“Where’s the Stapler?” My Experiences Interning in an Academic Library

Frank Melville Jr. Memorial Library
Frank Melville Jr. Memorial Library at Stony Brook University

by Michael Bartolomeo, DLIS & Public History Student

This Spring I had the great opportunity to intern at Stony Brook University, a SUNY University Center home to some 27,000 students, faculty, and staff. As the Research and User Engagement Intern for the University Libraries, I was assigned a number of responsibilities ranging from reference and undergraduate instruction, to library outreach, LibGuide building, and the freedom to conduct my own independent research. Now, with the semester coming to a close, I am able to take some time to reflect upon and record a few of my experiences working at an academic library.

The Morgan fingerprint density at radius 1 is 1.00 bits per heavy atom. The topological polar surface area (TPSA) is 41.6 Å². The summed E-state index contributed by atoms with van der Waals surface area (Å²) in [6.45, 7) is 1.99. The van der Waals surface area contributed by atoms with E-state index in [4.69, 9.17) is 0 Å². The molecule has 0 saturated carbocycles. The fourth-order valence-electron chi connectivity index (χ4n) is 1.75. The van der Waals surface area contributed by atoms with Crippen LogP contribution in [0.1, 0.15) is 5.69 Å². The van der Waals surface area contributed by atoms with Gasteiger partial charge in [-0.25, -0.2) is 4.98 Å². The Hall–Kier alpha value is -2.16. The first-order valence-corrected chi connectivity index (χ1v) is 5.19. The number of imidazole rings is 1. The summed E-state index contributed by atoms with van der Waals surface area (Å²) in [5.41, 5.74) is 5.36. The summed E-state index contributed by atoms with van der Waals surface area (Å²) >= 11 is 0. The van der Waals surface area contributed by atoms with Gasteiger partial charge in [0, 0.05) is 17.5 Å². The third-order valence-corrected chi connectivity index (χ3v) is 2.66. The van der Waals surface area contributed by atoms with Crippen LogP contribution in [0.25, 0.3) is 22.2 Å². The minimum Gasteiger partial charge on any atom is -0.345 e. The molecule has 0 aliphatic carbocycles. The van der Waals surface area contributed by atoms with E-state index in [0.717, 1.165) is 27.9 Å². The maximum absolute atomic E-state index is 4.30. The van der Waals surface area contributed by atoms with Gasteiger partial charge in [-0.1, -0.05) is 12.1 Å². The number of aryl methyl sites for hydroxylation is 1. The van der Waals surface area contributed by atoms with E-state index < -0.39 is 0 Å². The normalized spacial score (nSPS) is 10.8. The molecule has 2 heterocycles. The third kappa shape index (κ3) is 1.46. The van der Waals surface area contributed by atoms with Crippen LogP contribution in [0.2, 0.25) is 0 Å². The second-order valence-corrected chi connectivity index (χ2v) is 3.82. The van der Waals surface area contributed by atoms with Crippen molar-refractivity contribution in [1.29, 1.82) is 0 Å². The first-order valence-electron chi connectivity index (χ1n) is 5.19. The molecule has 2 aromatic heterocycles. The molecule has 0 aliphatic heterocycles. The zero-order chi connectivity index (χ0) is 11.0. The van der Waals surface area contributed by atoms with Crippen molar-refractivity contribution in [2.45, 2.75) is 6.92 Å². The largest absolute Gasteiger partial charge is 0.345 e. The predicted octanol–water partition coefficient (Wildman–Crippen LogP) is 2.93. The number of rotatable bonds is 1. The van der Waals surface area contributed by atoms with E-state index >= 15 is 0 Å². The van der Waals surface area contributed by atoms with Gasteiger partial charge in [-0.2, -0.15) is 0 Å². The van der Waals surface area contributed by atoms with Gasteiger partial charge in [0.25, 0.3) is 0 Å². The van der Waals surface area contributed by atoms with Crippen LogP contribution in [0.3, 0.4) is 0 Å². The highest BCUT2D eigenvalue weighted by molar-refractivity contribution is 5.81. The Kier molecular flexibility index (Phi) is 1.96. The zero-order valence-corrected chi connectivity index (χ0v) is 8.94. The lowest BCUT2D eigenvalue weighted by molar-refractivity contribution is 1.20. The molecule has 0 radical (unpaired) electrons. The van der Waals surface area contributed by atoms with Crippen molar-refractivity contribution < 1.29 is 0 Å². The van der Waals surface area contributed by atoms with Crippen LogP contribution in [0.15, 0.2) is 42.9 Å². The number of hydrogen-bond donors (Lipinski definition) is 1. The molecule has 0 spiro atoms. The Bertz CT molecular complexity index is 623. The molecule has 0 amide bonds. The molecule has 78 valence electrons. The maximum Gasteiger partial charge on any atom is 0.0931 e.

Reference. For a research institution, students sure do ask a lot of non-research questions! If I had a nickel for every non-reference question (what the university calls “directional” questions) I answered while on the reference desk, I would probably be able to afford a roundtrip ticket to the Bahamas. The most common question I was asked were probably, “How do I use the printers?” or “Where can I find a stapler or a pair of scissors?” That’s not to say there weren’t a great deal of reference questions asked—for indeed there were. I had the opportunity to answer a plethora of research questions from students and faculty alike. Most were in some way related to locating articles for a paper, oftentimes in subjects outside of my undergraduate concentration. These questions were the most challenging, but also the most rewarding. I can recall one interview in particular during which a patron was looking for a few peer-reviewed articles on the subject of how variant temperature affects photosynthesis and electron transport in algae. Now, I will admit, as a History major this question was way outside my area of expertise. I hadn’t studied anything having to do with photosynthesis since high school biology; but, thanks to the intuitive subject LibGuides and skills acquired from LIS 205, I was able to find nearly 20 perfectly relevant articles for the paper while also increasing my own pool of knowledge. Talk about a win-win.